1. The Palace of Culture and Science, given to the citizens of Warsaw by Comrade Stalin, is, like all buildings of socialist classicism, a display of superiority (which is why the Polish consider it a symbol of suppression by the Soviet Union) and a promise of a utopian communist future (which the Polish stubbornly refused to believe in). It has a very strong ideological background that in socialist countries they called almost every building serving for public purposes a "palace". And a palace this skyscraper is indeed: It's simply gorgeous.
2. Sergei Eisenstein was a pioneer of film montage, and without his input modern cinematography probably wouldn't exist as we know it. European critics adored his movies for their artistic value. And yet, his works are among the heaviest propaganda pieces I've ever seen. 
3. One of my favourite movies of all time is D'Artanyan i tri mushketera (D'Artagnan and Three Musketeers), a musical miniseries released in 1978. I watched it for the first time when I was three years old, and even though I was too young to really understand it, it awakened my love for history, weapons and men with long hair. However, I don't think it's a coincidence that this highly entertaining movie about adventures, camaraderie and heroism was released a year before the Soviet army entered Afghanistan
4. Nu pogodi! (Just You Wait!) is a timeless classic of Soviet (and Russian) animation. Its concept is quite similar to Tom and Jerry, but instead of a cat and a mouse there are a wolf and a hare in a Zootopia-like world of humanoid animals. What starts with the wolf trying to catch and eat the hare results in a never-ending chase with the wolf failing every single time and always blaming the hare for his misfortune. It should be noted that the hare embodies all the socialist virtues, being young, intelligent, kind and athletic. The wolf, on the other hand, is the complete opposite: He kicks trashcans, he ignores safety instructions, he's disrespectful towards others and a heavy smoker. It should be noted, however, that the wolf isn't portrayed as evil. He sure is a bad person, but whenever he gets into serious danger the hare is always there to save his life. The socialist ideology was in fact very much about integrating social outcasts and teaching them to be better people. 
5. In 1983 the rock band Zemlyane ("Earthlings") released a song called Trava u doma ("Grass by the Home"). The lyrics aren't ideological at all: The song compares cosmonauts missing earth to children missing their mother. It doesn't look like it was created with a propagandistic purpose, and most certainly Zemlyane were just as excited about space as everyone else during that time. However, let's not forget that this song was written during the space race between the US and the Soviet Union. So while this spaceflight competition quietly ate away a huge part of the country's resources, songs like this certainly added to the overall euphoria. Especially taking into account that Trava u doma is really awesome and catchy. No wonder it became the official anthem of the Russian cosmonauts in 2009.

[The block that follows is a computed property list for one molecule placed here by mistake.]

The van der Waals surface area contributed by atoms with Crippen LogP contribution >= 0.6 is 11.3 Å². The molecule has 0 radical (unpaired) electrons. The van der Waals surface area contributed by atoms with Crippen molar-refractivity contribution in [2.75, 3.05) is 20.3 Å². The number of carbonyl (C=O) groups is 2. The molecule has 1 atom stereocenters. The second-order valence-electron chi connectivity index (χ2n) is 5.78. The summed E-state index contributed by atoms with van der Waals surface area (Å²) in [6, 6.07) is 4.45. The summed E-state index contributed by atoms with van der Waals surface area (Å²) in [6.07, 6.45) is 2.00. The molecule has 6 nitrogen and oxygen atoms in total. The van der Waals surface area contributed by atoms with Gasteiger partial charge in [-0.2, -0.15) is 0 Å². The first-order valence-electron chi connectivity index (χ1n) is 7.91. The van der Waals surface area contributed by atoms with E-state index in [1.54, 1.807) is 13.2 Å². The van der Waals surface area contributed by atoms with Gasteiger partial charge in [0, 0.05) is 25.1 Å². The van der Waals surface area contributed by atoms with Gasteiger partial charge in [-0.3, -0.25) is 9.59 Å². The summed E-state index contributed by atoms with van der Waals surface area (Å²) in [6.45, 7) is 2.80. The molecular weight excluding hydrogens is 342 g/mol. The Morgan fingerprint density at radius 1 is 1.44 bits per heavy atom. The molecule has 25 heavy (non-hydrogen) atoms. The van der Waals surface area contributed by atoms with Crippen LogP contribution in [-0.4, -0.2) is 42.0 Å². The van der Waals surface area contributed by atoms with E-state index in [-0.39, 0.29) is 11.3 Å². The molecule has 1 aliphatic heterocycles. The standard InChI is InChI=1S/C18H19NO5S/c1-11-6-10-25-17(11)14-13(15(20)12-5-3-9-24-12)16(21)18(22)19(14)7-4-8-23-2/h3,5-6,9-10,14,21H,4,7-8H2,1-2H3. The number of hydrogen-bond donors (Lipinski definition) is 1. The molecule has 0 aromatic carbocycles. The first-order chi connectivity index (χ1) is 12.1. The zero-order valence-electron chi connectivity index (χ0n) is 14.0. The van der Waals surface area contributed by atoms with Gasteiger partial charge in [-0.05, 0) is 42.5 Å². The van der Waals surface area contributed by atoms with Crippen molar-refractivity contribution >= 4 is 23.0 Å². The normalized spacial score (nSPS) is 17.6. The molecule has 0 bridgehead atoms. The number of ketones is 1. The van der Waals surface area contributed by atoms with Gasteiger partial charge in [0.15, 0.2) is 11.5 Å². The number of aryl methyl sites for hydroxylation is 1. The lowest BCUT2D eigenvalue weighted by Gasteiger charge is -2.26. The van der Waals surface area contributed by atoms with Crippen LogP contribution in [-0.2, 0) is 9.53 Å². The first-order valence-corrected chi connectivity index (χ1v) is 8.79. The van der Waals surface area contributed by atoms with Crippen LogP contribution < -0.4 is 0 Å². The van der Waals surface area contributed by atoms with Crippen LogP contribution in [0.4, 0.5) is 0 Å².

Please note that these were just a few examples. Despite and sometimes because of strict regulations and censorship the Soviet Union was home to many great masterpieces that, sadly, get too little attention outside the former Soviet countries. Yes, there's a certain amount of ideology everywhere, but it doesn't mean a work of art isn't good. In fact, there's much you definitely should check out.

On February 23rd we'll turn west and take a look at propaganda in the "free world". Subscribe to this blog if you don't want to miss it!

2 comments:

  1. I think there is a crucial difference between propaganda and influence. Most propaganda, including religious works, are pretty bad art because the blatant nature of what they are saying overwhelms the aesthetic value of the work. People are not stupid. We know when others are yelling false truths at us. At times, we can do nothing about it but we still know, regardless of how much vodka we drink. Influence, on the other hand, does not aim to change our thinking, even if it happens to do so.

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    1. Maybe I'm too pessimistic, but I don't think we really know when we encounter "false truths". Sadly, our own perception is always extremely biased and if propaganda happens to spread beliefs we already share we don't perceive it as propaganda. So I don't think it's that simple. And as shown in the examples in the article, there really can be aesthetic value to works of propaganda.